Af­ter pok­ing Face­book, life isn’t easy for a site named Tsu

Kuwait Times - - TECHNOLOGY -

SAN FRANCISCO: Sup­pose ev­ery time you posted on Face­book, the so­cial net­work tal­lied up the ad rev­enue it earned against your up­date and passed a per­cent­age back to you. Of course, Face­book does noth­ing of the sort - but it is much smaller ri­val Tsu.co does.

Though now Tsu (pro­nounced “Sue”) ap­pears to be pay­ing a dif­fer­ent sort of price. In late Septem­ber, Face­book started delet­ing mil­lions of posts that in­cluded links to Tsu - more than 9.5 mil­lion of them, the smaller com­pany claims. Face­book also blocks new posts that merely con­tain the text “tsu.co” but no links, warns users that links to Tsu are “un­safe” and fails to de­liver In­sta­gram posts and texts via Face­book Mes­sen­ger that men­tion Tsu’s In­ter­net ad­dress or link to the site.

Face­book de­fends its Tsu ban as a way to pre­vent its ser­vice from turn­ing into a hang­out for scam artists and op­por­tunists hop­ing to make a quick buck.

Tsu says Face­book just doesn’t want its users to re­al­ize that their pho­tos, videos and per­sonal ob­ser­va­tions might ac­tu­ally be worth some­thing.

Face­book, which has an un­der­stand­able in­ter­est in pro­tect­ing its 1.5 bil­lion users from an on­slaught of dig­i­tal rub­bish, is one of the In­ter­net’s largest gate­keep­ers. That gives it ex­tra­or­di­nary sway in de­ter­min­ing who can reach its vast mem­ber­ship - not to men­tion what those mem­bers can dis­cuss us­ing its apps and ser­vices.

That can be a big is­sue when the sub­ject in­volves a chal­lenge to a com­pany’s core busi­ness - in this case, sell­ing ad­ver­tis­ing against the ma­te­rial Face­book users con­trib­ute for free. Face­book has earned $2.1 bil­lion on rev­enue of $12 bil­lion dur­ing the first nine months of this year alone. The com­pany now has a mar­ket value of about $300 bil­lion, and no par­tic­u­lar in­ter­est in gen­er­at­ing traf­fic for a po­ten­tial com­peti­tor.

Sim­i­lar dis­putes There’s a long history of sim­i­lar dis­putes among tech­nol­ogy com­pa­nies, who al­most al­ways claim to be act­ing in the in­ter­ests of their users. Ama­zon, for in­stance, re­cently yanked Google and Ap­ple stream­ing-TV de­vices from its vir­tual shelves, clear­ing the way for its own such gad­gets. In just the past few days, sev­eral banks have blocked out­side fi­nan­cial-plan­ning apps from con­nect­ing to their sys­tems, cit­ing se­cu­rity con­cerns.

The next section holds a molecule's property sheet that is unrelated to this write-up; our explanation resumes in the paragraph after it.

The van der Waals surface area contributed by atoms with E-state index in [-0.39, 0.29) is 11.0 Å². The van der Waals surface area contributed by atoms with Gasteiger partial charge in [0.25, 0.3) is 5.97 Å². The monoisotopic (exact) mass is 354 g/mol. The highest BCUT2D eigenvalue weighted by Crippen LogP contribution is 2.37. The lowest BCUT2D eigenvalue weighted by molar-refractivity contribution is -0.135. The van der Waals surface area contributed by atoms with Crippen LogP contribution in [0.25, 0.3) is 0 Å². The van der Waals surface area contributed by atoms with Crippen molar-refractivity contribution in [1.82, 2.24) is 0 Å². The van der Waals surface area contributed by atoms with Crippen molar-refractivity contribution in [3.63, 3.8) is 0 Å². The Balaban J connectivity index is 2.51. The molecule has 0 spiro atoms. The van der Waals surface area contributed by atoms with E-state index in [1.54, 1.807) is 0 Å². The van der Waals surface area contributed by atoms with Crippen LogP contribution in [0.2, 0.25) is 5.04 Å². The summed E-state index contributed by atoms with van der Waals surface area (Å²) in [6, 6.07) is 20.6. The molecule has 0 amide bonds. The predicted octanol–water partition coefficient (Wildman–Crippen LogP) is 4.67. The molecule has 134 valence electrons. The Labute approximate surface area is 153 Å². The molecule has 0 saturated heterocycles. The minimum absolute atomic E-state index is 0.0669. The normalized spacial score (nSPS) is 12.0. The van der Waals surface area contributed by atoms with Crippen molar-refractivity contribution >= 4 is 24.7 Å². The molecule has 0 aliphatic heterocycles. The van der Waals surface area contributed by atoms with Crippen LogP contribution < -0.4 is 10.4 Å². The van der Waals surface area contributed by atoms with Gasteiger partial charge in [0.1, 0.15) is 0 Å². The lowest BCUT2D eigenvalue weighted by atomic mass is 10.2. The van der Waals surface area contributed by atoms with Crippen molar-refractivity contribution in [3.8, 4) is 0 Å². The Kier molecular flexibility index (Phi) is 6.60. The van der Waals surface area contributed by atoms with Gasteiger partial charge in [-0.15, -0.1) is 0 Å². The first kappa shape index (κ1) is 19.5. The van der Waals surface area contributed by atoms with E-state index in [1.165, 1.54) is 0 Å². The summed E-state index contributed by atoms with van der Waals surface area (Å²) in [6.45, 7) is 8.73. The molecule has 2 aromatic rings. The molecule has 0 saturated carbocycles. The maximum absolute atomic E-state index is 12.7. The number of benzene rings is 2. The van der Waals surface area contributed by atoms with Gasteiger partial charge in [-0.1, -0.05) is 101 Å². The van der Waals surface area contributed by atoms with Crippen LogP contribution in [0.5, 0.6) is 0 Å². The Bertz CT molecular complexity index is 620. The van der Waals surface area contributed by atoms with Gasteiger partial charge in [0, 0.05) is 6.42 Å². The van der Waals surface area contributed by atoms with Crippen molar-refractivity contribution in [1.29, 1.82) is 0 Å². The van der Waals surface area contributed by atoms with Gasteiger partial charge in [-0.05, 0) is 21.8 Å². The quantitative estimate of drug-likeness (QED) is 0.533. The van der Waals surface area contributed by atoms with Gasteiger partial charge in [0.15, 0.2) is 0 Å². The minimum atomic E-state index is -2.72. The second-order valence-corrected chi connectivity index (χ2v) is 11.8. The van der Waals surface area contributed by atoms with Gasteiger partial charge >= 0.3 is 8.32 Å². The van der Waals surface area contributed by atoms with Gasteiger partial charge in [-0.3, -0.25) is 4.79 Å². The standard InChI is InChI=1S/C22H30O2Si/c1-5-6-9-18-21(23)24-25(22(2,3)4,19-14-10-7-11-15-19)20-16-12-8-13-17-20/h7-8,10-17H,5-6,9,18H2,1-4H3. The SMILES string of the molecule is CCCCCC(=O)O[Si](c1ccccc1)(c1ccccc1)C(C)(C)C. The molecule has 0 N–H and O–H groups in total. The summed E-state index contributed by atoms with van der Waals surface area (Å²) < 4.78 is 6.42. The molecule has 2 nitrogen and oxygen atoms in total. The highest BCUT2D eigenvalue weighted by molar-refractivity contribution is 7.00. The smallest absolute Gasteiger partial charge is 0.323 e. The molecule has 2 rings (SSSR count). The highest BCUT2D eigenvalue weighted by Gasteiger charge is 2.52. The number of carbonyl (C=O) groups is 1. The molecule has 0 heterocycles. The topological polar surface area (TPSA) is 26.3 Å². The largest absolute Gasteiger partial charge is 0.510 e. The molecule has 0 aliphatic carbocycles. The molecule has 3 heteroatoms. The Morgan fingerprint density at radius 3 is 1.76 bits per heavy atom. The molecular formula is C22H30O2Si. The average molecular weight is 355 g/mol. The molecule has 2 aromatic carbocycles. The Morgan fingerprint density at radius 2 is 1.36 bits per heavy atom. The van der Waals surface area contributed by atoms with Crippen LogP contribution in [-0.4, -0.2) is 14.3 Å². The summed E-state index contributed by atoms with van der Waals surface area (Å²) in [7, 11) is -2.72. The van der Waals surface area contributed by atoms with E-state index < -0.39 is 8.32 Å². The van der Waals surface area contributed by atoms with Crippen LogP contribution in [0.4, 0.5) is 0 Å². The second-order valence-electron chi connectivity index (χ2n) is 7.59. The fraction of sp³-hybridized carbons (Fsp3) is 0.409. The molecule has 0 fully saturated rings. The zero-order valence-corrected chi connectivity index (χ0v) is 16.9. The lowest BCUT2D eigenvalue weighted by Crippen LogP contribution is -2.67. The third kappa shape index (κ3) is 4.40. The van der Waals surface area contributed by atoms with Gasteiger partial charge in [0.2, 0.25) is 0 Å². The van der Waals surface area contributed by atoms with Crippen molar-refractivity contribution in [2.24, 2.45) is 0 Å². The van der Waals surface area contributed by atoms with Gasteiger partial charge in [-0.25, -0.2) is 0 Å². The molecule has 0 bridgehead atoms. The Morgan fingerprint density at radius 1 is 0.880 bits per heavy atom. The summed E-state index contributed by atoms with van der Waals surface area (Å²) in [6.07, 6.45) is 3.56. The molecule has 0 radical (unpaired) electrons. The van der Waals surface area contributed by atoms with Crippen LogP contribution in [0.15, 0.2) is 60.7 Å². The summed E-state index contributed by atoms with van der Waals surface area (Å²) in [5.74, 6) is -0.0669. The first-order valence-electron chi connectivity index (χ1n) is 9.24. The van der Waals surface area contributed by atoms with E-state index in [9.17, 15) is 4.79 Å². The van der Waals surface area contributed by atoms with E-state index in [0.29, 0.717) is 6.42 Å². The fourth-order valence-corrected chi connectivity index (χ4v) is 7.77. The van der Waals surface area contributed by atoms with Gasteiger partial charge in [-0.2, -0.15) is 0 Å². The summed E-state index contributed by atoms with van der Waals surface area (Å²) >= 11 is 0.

Tsu, which launched just over a year ago, has grown quickly; CEO Se­bas­tian Sobczak says it has 4 mil­lion mem­bers. It has raised about $11 mil­lion in ven­ture cap­i­tal. Face­book’s Tsu purge came with­out warn­ing and af­fected a swath of users that in­cluded rap artist 50 Cent, who shared a link to a video on Tsu with more than 38 mil­lion Face­book fans. The team that han­dles 50 Cent’s so­cial me­dia ac­counts didn’t re­spond to re­quests for com­ment.

Face­book says that Tsu pays its users to post links on other sites, an in­cen­tive that breaks its rules for con­nect­ing with its so­cial net­work. In a state­ment, Face­book said it doesn’t let out­side pub­lish­ers pay users to post links on its net­work “be­cause it en­cour­ages spammy shar­ing.” The Menlo Park, Cal­i­for­nia, com­pany de­clined to elab­o­rate.

Sobczak de­nies that his ser­vice is pay­ing peo­ple to post links on Face­book. Tsu users are paid based on how much ad­ver­tis­ing it sells along­side their posts. That rev­enue-shar­ing setup is sim­i­lar to fi­nan­cial mod­els used by ma­jor dig­i­tal ser­vices such as Google’s YouTube; Face­book users widely share YouTube links with one an­other.

De­flect at­ten­tion “It feels like we are be­ing sin­gled out and they are try­ing to stop a com­peti­tor with a more ef­fi­cient busi­ness model,” Sobczak says. “What are they afraid of?” Sobczak, a for­mer ven­ture cap­i­tal­ist, says Face­book hasn’t re­sponded to his in­quiries.

Clau­dia Ever­est, a frus­trated Face­book user who em­braced Tsu to find buy­ers for her $30 draw­ings of dogs, says Face­book is try­ing to de­flect at­ten­tion from Tsu’s rev­enue-shar­ing con­cept. “I don’t think they are afraid of Tsu as much as they are of any­thing that lets peo­ple know their con­tent has value,” says Ever­est, who lives in Stoke on Trent in Eng­land. “That pic­ture you posted of your din­ner last night may not seem like it has value, but it does to the ad­ver­tis­ers.”

Face­book does, how­ever, fre­quently re­jig­ger its al­go­rithms in ways that some­times limit how many peo­ple see any given post. Such changes have alien­ated some long­time users such as Kevin Hin­kle of Lake Mary, Florida. Hin­kle had built a Face­book fol­low­ing of nearly 5,000 peo­ple, but felt as if his posts weren’t reach­ing as many peo­ple over time.

For Hin­kle, the re­duced ex­po­sure meant fewer peo­ple to ad­vise in his self-de­scribed role as a “joy­ol­o­gist.” He’s been pleased with the re­sponse on Tsu since he set up an ac­count late last year. Hin­kle says he has made about $4,100 on Tsu while av­er­ag­ing 10 to 20 posts per day. “Now it looks like it could be­come a Face­book com­peti­tor,” Hin­kle says. “I think Face­book sees where things could be head­ing and knows it wouldn’t be good for them at all.” —AP

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